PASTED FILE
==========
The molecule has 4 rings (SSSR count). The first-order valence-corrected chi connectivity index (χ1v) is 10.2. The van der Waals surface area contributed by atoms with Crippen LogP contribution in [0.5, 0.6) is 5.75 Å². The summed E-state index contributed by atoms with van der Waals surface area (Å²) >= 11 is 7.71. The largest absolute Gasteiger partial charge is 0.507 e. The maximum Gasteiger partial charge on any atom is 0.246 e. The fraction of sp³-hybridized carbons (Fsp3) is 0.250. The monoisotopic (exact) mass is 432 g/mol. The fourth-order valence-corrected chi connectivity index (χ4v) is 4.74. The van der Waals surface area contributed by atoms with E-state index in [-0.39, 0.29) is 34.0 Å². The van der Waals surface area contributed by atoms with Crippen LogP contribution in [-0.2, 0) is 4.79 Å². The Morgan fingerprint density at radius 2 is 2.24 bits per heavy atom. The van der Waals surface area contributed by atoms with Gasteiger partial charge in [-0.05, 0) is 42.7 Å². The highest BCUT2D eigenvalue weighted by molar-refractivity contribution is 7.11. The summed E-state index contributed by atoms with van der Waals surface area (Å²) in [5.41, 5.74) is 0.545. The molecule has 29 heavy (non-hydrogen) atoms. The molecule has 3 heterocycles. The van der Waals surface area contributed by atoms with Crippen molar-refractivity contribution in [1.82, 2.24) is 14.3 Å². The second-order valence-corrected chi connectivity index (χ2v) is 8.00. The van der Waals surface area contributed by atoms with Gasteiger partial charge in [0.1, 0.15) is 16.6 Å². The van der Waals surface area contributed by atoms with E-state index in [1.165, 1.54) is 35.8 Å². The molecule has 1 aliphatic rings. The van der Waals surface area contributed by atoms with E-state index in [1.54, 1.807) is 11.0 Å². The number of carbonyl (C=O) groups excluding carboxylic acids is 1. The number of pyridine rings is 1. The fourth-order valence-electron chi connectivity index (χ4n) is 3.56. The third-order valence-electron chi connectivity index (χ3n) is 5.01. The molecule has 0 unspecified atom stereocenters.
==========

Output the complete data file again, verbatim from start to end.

The molecule has 4 rings (SSSR count). The first-order valence-corrected chi connectivity index (χ1v) is 10.2. The van der Waals surface area contributed by atoms with Crippen LogP contribution in [0.5, 0.6) is 5.75 Å². The summed E-state index contributed by atoms with van der Waals surface area (Å²) >= 11 is 7.71. The largest absolute Gasteiger partial charge is 0.507 e. The maximum Gasteiger partial charge on any atom is 0.246 e. The fraction of sp³-hybridized carbons (Fsp3) is 0.250. The monoisotopic (exact) mass is 432 g/mol. The fourth-order valence-corrected chi connectivity index (χ4v) is 4.74. The van der Waals surface area contributed by atoms with E-state index in [-0.39, 0.29) is 34.0 Å². The van der Waals surface area contributed by atoms with Crippen LogP contribution in [-0.2, 0) is 4.79 Å². The Morgan fingerprint density at radius 2 is 2.24 bits per heavy atom. The van der Waals surface area contributed by atoms with Gasteiger partial charge in [-0.05, 0) is 42.7 Å². The highest BCUT2D eigenvalue weighted by molar-refractivity contribution is 7.11. The summed E-state index contributed by atoms with van der Waals surface area (Å²) in [5.41, 5.74) is 0.545. The molecule has 29 heavy (non-hydrogen) atoms. The molecule has 3 heterocycles. The van der Waals surface area contributed by atoms with Crippen molar-refractivity contribution in [1.82, 2.24) is 14.3 Å². The second-order valence-corrected chi connectivity index (χ2v) is 8.00. The van der Waals surface area contributed by atoms with Gasteiger partial charge in [0.1, 0.15) is 16.6 Å². The van der Waals surface area contributed by atoms with E-state index in [1.165, 1.54) is 35.8 Å². The molecule has 1 aliphatic rings. The van der Waals surface area contributed by atoms with E-state index in [1.54, 1.807) is 11.0 Å². The number of carbonyl (C=O) groups excluding carboxylic acids is 1. The number of pyridine rings is 1. The fourth-order valence-electron chi connectivity index (χ4n) is 3.56. The third-order valence-electron chi connectivity index (χ3n) is 5.01. The molecule has 0 unspecified atom stereocenters.